Rev. Ezra Palmer was born October 15, 1833, in Michigan, but lived in Illinois from age 16 on. He became a United Brethren minister in 1859 and spent 30 years in the ministry. He deserves much credit for the development of what became Rock River Conference.
Ezra was first assigned to the Van Orin circuit in northern Illinois. Since he didn’t own a horse, he walked from one meeting place to another, preaching three times each Sunday, with a 15-mile walk between two of the charges. He would show up–perhaps tired, but never late–after having weathered heat, mud, snow, rain, or whatever else was required.
In 1863, Ezra married Elizabeth Carter, from Iowa. They struggled financially, especially after Ezra seriously injured his back while working in fields to bring in a little extra income.
One time Elizabeth borrowed some bread to make toast for her husband, and went without food for herself. She then found a place of solitude where, on her knees, she poured out her heart to God. As she prayed, a person from the church came by with food. But in addition to food, they needed money. So Elizabeth kept praying. The next day an elderly woman came by. “I have two dollars, and want to give you one.” In that way, God provided both food and money.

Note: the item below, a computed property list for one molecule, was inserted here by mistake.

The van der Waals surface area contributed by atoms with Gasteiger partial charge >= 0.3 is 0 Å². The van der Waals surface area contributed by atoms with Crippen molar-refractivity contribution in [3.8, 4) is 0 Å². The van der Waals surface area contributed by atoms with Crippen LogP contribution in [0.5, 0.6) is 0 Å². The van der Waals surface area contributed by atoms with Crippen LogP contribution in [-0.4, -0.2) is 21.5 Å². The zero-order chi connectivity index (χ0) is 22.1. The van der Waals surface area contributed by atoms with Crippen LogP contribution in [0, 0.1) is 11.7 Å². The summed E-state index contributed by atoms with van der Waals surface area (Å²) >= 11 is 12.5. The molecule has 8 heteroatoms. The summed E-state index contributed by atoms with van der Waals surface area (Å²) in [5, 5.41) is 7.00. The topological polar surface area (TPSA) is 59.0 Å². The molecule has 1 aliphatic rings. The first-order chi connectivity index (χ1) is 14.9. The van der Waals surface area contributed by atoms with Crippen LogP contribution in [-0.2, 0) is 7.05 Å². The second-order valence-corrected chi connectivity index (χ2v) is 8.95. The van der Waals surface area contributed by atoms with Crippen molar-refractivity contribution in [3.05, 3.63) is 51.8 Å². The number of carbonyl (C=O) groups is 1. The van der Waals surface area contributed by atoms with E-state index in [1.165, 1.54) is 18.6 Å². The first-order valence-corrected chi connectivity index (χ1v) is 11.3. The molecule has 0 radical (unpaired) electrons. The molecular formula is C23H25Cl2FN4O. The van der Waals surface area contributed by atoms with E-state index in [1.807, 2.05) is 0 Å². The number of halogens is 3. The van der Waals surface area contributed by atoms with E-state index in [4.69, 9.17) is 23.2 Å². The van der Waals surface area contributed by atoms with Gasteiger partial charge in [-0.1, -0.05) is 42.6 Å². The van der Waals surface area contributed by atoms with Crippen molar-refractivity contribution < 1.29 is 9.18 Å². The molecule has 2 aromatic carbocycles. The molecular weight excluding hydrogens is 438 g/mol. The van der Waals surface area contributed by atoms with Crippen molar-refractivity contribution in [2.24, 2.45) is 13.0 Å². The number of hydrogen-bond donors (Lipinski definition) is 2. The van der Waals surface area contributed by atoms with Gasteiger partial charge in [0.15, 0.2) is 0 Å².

Ezra became a well-respected leader in Rock River Conference. William M. Weekley noted his “habitual prayerfulness,” his daily Scripture reading, his “renunciation of everything antagonistic to a holy life,” his love for books, and his unyielding faith. Weekley wrote, “When he spoke, the people believed him….His whole life was sacrificial. He gave himself for others.”
Ezra Palmer passed away in 1885. Elizabeth survived until 1922.